New year, new Land Conservation Initiative tools!

We’ve been working hard to save King County’s last, best places. Six years ago, we kicked off a regional partnership called the Land Conservation Initiative (LCI) to protect 65,000 acres of the most important remaining green spaces and reaffirmed our commitment to ensuring equitable open space access for all. Finishing this by 2050 can save us $14 billion dollars, close critical gaps in equitable access to natural places, and help us prepare for more climate change impacts.

What better way to step into 2022 than with some new tools for you to use to follow along with us on LCI’s work so far! Check out our new interactive progress map, see the new data tool that helps drive our equity goals, or read stories about some of our favorite projects.

A view of forest on the Cougar-Bergsma property acquired through the Land Conservation Initiative. Mossy trees, thick ferns, leaves turning yellow.
Cougar-Bergsma property acquired through the Land Conservation Initiative.

LCI’s success depends on leveraging existing funding tools to their full capacity. One of the main sources of funding is the Conservation Futures Program. That’s one reason partners recently launched an effort to fix an inconsistency in state law. The fix would return more control of the program to counties as envisioned when authorized 50 years ago.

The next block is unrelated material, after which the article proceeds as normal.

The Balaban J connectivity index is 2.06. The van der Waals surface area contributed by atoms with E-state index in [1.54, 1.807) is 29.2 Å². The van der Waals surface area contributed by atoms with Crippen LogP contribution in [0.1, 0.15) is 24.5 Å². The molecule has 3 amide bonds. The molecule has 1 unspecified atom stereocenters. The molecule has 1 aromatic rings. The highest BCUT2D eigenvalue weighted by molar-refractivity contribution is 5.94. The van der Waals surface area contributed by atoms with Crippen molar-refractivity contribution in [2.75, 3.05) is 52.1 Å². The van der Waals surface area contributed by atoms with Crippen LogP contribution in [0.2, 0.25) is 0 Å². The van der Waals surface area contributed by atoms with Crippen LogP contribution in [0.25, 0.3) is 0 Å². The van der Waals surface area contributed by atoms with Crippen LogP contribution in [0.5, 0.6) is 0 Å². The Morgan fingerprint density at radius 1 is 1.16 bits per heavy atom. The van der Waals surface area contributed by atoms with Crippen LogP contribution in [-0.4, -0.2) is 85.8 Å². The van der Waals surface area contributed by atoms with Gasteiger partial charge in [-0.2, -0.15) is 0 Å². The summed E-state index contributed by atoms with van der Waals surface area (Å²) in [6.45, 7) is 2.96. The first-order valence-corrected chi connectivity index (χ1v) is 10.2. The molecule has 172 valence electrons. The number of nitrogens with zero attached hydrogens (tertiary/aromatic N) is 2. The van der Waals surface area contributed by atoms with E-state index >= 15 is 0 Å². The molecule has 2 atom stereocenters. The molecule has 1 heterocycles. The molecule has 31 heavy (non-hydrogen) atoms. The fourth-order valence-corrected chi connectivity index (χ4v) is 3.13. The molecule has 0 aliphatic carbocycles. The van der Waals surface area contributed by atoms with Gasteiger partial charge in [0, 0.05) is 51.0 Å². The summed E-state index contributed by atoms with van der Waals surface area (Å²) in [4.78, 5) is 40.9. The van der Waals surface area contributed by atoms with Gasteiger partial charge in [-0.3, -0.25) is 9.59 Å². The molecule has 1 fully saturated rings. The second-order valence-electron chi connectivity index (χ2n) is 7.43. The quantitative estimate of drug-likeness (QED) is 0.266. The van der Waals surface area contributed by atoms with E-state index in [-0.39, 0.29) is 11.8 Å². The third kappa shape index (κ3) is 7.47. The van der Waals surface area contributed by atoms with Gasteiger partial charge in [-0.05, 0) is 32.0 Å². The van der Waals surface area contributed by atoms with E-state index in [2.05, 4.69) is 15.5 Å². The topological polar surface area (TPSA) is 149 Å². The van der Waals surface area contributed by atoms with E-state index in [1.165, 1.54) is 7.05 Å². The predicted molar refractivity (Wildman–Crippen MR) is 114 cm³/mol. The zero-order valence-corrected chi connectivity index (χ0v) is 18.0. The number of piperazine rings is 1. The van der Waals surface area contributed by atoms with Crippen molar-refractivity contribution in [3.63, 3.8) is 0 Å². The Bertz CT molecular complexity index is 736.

With the help of our partners, we protected some great spaces in 2021. A few highlights include:

Des Moines Creek Park

With Conservation Futures grant funding from King County, the City of SeaTac protected an 8-acre addition to this popular trail corridor. This project will allow for expanded trail connections and is SeaTac’s first Conservation Futures grant, but you can visit the site now.


Eastrail partners clustered around an Eastrail map at the grand opening of the newest 2.5-mile-long segment between Renton and Bellevue.
Grand opening of the new 2.5-mile-long segment of the Eastrail between Renton and Bellevue.

Partnering with WSDOT, King County opened new segments of Eastrail, connecting three waterfront parks along Lake Washington. And with the help of Amazon, another key segment of the trail is slated for completion in 2024. Trail easement acquisition is an important component of the Land Conservation Initiative.

The Wilburton Trestle as it exists now, which will soon be converted into a new stretch of Eastrail thanks to a donation from Amazon.
Wilburton Trestle in Bellevue, site of the future segment of Eastrail powered by Amazon.

Maury Island Marine Park

With over a mile of protected shoreline, this park is one of the largest undeveloped properties on Puget Sound. This year we added 15 acres as we continue to protect important madrone stands, salt marsh and eelgrass beds. Recreation enthusiasts can hike year-round, or camp with Vashon Adventures later in the year.

The coastline of Maury Island Marine Park stretching into the distance against a beautiful blue sky. A madrona tree is in the foreground.
Over a mile of coastline at Maury Island Marine Park, the longest stretch of undeveloped coastline in Puget Sound.

Keep an eye out for more projects and additions to our interactive map as 2022 progresses!

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